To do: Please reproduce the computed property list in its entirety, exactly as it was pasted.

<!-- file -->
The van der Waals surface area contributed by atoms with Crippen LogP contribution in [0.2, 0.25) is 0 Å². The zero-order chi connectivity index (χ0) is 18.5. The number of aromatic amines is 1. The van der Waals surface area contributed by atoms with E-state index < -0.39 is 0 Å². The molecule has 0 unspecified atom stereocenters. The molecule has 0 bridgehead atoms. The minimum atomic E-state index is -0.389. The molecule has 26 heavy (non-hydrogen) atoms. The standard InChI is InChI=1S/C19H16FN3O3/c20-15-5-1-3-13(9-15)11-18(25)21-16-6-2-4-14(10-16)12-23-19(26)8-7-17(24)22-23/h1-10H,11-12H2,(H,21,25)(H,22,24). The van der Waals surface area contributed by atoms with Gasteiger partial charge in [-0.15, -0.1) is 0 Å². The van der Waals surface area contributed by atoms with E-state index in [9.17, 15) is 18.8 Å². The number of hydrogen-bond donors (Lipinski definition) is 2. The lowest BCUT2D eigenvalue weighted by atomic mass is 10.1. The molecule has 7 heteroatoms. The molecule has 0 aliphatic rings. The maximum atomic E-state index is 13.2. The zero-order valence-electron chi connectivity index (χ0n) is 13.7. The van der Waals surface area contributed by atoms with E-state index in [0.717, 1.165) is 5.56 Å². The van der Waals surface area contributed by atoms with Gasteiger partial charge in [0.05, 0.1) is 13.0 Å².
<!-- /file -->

The van der Waals surface area contributed by atoms with Crippen LogP contribution in [0.2, 0.25) is 0 Å². The zero-order chi connectivity index (χ0) is 18.5. The number of aromatic amines is 1. The van der Waals surface area contributed by atoms with E-state index < -0.39 is 0 Å². The molecule has 0 unspecified atom stereocenters. The molecule has 0 bridgehead atoms. The minimum atomic E-state index is -0.389. The molecule has 26 heavy (non-hydrogen) atoms. The standard InChI is InChI=1S/C19H16FN3O3/c20-15-5-1-3-13(9-15)11-18(25)21-16-6-2-4-14(10-16)12-23-19(26)8-7-17(24)22-23/h1-10H,11-12H2,(H,21,25)(H,22,24). The van der Waals surface area contributed by atoms with Gasteiger partial charge in [-0.15, -0.1) is 0 Å². The van der Waals surface area contributed by atoms with E-state index in [9.17, 15) is 18.8 Å². The number of hydrogen-bond donors (Lipinski definition) is 2. The lowest BCUT2D eigenvalue weighted by atomic mass is 10.1. The molecule has 7 heteroatoms. The molecule has 0 aliphatic rings. The maximum atomic E-state index is 13.2. The zero-order valence-electron chi connectivity index (χ0n) is 13.7. The van der Waals surface area contributed by atoms with E-state index in [0.717, 1.165) is 5.56 Å². The van der Waals surface area contributed by atoms with Gasteiger partial charge in [0.05, 0.1) is 13.0 Å².